Well, the hiring of women has only increased about 5%.
So, are employers really looking for who gets hired with what degree or is it irrelevant?
Take a look around the room — you're likely not alone in noticing the problem.
When Bridget Todd, co-host of the "Stuff Mom Never Told You" Podcast, got her first "grown-up" job, she struggled to find her voice on issues like this.
Male bosses repeating female employee's comments (to wider recognition).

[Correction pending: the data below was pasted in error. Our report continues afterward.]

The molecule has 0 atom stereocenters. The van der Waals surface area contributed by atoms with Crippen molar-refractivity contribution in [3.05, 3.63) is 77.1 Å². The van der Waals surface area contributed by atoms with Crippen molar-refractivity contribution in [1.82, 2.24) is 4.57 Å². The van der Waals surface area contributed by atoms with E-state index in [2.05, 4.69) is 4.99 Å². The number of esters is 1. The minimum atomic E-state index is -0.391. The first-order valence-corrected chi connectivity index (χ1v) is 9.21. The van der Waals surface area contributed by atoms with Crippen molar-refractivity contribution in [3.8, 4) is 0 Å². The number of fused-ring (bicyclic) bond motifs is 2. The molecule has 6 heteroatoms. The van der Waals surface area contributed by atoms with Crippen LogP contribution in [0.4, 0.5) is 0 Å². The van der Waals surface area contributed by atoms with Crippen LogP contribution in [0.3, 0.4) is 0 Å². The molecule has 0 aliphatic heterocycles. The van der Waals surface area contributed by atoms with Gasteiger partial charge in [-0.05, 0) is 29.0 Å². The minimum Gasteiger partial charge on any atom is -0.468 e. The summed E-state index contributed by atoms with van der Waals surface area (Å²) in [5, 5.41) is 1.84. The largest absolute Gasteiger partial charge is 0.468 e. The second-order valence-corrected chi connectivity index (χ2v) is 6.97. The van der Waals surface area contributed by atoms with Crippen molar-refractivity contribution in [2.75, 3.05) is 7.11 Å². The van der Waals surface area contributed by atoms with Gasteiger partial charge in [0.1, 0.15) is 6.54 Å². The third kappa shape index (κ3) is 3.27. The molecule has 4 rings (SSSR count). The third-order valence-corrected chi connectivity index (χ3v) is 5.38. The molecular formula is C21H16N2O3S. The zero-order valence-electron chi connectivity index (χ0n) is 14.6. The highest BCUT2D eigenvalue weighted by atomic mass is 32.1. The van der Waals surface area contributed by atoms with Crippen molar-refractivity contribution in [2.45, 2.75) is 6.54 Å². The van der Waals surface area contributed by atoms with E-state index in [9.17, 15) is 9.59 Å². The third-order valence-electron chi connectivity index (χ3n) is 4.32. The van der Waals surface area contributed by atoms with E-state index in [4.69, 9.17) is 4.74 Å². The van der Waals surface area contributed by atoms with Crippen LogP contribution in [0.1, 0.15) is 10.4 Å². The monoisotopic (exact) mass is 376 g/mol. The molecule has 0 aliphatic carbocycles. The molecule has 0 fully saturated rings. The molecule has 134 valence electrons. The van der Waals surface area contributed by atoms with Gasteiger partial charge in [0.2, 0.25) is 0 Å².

But they can compound the larger problems women face in the office.I think employers have a sort of obligation to hire the women.The companies sometimes feel that if they don't hire enough women, a discrimination suit could arise and that would hurt not only the company financially, but their reputation as well.In almost every industry, women occupy a very small proportion of the higher-level positions. These are the words we've come up with to explain the sexist phenomena we see in the workplace. These seemingly tiny, everyday occurrences ("Feminist Fight Club" author Jessica Bennett calls them "subtle sexism") may not appear as urgent as a massive pay gap or Uber-level workplace harassment.If a woman vocalized an idea and it went unnoticed, other women would echo it until it was recognized."You want to be getting credit for what you bring to the table," Todd says."In organizations that I've worked at where it's heavily women, I haven't seen these problems persist," she says.Last year, I wanted to write a piece about sexism in Congress.I feel that for the most part, employers do look at the accomplishments of a future employee, regardless of gender.In the past, that might have been different, but today, an employer would hire a more highly skilled women worker, than an average male worker.